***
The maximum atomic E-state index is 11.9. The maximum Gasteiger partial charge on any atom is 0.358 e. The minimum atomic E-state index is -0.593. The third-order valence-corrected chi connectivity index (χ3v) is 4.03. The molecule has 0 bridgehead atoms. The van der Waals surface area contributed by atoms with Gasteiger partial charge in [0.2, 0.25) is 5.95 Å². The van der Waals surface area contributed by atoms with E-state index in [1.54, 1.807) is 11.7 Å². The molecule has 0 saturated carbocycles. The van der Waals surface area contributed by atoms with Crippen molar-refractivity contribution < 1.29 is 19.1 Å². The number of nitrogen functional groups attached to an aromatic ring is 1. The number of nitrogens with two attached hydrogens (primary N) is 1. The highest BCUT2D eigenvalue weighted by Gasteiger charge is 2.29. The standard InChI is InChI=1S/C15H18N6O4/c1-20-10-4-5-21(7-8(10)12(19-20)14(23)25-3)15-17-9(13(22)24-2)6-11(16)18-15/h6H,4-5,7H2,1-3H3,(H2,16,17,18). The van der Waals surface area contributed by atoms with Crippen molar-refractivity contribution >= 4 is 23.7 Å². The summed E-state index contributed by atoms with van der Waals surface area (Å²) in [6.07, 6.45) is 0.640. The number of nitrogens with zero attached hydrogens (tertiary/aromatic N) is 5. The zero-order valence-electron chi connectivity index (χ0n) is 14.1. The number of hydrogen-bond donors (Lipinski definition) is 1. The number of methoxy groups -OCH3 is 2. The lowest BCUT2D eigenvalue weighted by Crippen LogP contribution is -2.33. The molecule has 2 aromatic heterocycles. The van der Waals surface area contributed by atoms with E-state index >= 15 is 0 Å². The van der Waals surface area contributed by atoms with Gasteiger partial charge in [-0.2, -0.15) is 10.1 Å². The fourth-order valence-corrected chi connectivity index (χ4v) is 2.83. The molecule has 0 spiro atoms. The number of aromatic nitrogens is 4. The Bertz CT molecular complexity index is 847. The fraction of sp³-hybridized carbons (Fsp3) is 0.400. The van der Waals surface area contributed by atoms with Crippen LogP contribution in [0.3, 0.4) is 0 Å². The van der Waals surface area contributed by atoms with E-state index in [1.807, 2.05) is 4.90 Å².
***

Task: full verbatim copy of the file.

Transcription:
The maximum atomic E-state index is 11.9. The maximum Gasteiger partial charge on any atom is 0.358 e. The minimum atomic E-state index is -0.593. The third-order valence-corrected chi connectivity index (χ3v) is 4.03. The molecule has 0 bridgehead atoms. The van der Waals surface area contributed by atoms with Gasteiger partial charge in [0.2, 0.25) is 5.95 Å². The van der Waals surface area contributed by atoms with E-state index in [1.54, 1.807) is 11.7 Å². The molecule has 0 saturated carbocycles. The van der Waals surface area contributed by atoms with Crippen molar-refractivity contribution < 1.29 is 19.1 Å². The number of nitrogen functional groups attached to an aromatic ring is 1. The number of nitrogens with two attached hydrogens (primary N) is 1. The highest BCUT2D eigenvalue weighted by Gasteiger charge is 2.29. The standard InChI is InChI=1S/C15H18N6O4/c1-20-10-4-5-21(7-8(10)12(19-20)14(23)25-3)15-17-9(13(22)24-2)6-11(16)18-15/h6H,4-5,7H2,1-3H3,(H2,16,17,18). The van der Waals surface area contributed by atoms with Crippen molar-refractivity contribution >= 4 is 23.7 Å². The summed E-state index contributed by atoms with van der Waals surface area (Å²) in [6.07, 6.45) is 0.640. The number of nitrogens with zero attached hydrogens (tertiary/aromatic N) is 5. The zero-order valence-electron chi connectivity index (χ0n) is 14.1. The number of hydrogen-bond donors (Lipinski definition) is 1. The number of methoxy groups -OCH3 is 2. The lowest BCUT2D eigenvalue weighted by Crippen LogP contribution is -2.33. The molecule has 2 aromatic heterocycles. The van der Waals surface area contributed by atoms with E-state index >= 15 is 0 Å². The van der Waals surface area contributed by atoms with Gasteiger partial charge in [-0.2, -0.15) is 10.1 Å². The fourth-order valence-corrected chi connectivity index (χ4v) is 2.83. The molecule has 0 spiro atoms. The number of aromatic nitrogens is 4. The Bertz CT molecular complexity index is 847. The fraction of sp³-hybridized carbons (Fsp3) is 0.400. The van der Waals surface area contributed by atoms with Crippen LogP contribution in [0.3, 0.4) is 0 Å². The van der Waals surface area contributed by atoms with E-state index in [1.807, 2.05) is 4.90 Å².